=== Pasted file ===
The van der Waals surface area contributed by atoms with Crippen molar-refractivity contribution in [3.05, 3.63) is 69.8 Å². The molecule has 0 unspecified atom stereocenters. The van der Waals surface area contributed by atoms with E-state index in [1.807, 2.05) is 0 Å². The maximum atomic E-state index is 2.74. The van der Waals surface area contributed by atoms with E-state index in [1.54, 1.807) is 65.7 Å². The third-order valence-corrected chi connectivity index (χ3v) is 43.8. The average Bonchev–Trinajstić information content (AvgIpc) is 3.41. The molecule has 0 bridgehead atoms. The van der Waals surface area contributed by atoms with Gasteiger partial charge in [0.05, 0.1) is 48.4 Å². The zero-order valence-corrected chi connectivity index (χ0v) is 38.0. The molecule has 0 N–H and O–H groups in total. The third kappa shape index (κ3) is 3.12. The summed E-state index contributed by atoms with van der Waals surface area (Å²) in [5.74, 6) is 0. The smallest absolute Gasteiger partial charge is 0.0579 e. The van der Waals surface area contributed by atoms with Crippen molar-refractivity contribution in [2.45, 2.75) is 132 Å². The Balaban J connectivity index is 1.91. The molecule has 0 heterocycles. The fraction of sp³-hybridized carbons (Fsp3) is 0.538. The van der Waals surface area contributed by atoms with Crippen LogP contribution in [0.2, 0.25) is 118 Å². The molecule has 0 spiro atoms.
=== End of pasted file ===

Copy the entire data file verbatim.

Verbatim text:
The van der Waals surface area contributed by atoms with Crippen molar-refractivity contribution in [3.05, 3.63) is 69.8 Å². The molecule has 0 unspecified atom stereocenters. The van der Waals surface area contributed by atoms with E-state index in [1.807, 2.05) is 0 Å². The maximum atomic E-state index is 2.74. The van der Waals surface area contributed by atoms with E-state index in [1.54, 1.807) is 65.7 Å². The third-order valence-corrected chi connectivity index (χ3v) is 43.8. The average Bonchev–Trinajstić information content (AvgIpc) is 3.41. The molecule has 0 bridgehead atoms. The van der Waals surface area contributed by atoms with Gasteiger partial charge in [0.05, 0.1) is 48.4 Å². The zero-order valence-corrected chi connectivity index (χ0v) is 38.0. The molecule has 0 N–H and O–H groups in total. The third kappa shape index (κ3) is 3.12. The summed E-state index contributed by atoms with van der Waals surface area (Å²) in [5.74, 6) is 0. The smallest absolute Gasteiger partial charge is 0.0579 e. The van der Waals surface area contributed by atoms with Crippen molar-refractivity contribution in [2.45, 2.75) is 132 Å². The Balaban J connectivity index is 1.91. The molecule has 0 heterocycles. The fraction of sp³-hybridized carbons (Fsp3) is 0.538. The van der Waals surface area contributed by atoms with Crippen LogP contribution in [0.2, 0.25) is 118 Å². The molecule has 0 spiro atoms.